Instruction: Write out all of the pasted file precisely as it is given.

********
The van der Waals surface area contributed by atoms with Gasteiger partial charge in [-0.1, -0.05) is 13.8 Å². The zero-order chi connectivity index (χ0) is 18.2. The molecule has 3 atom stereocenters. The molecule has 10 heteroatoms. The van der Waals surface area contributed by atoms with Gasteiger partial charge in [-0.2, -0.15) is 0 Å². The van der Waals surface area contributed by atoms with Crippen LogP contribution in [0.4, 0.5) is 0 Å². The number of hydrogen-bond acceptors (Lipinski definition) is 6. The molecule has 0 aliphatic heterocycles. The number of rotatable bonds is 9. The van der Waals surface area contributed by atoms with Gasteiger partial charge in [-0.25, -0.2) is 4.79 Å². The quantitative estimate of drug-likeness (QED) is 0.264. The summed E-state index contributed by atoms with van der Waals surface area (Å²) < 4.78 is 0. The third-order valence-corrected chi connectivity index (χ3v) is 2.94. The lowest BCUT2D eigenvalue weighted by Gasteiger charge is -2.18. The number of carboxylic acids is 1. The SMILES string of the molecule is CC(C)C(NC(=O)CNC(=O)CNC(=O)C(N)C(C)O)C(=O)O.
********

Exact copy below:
The van der Waals surface area contributed by atoms with Gasteiger partial charge in [-0.1, -0.05) is 13.8 Å². The zero-order chi connectivity index (χ0) is 18.2. The molecule has 3 atom stereocenters. The molecule has 10 heteroatoms. The van der Waals surface area contributed by atoms with Gasteiger partial charge in [-0.2, -0.15) is 0 Å². The van der Waals surface area contributed by atoms with Crippen LogP contribution in [0.4, 0.5) is 0 Å². The number of hydrogen-bond acceptors (Lipinski definition) is 6. The molecule has 0 aliphatic heterocycles. The number of rotatable bonds is 9. The van der Waals surface area contributed by atoms with Gasteiger partial charge in [-0.25, -0.2) is 4.79 Å². The quantitative estimate of drug-likeness (QED) is 0.264. The summed E-state index contributed by atoms with van der Waals surface area (Å²) < 4.78 is 0. The third-order valence-corrected chi connectivity index (χ3v) is 2.94. The lowest BCUT2D eigenvalue weighted by Gasteiger charge is -2.18. The number of carboxylic acids is 1. The SMILES string of the molecule is CC(C)C(NC(=O)CNC(=O)CNC(=O)C(N)C(C)O)C(=O)O.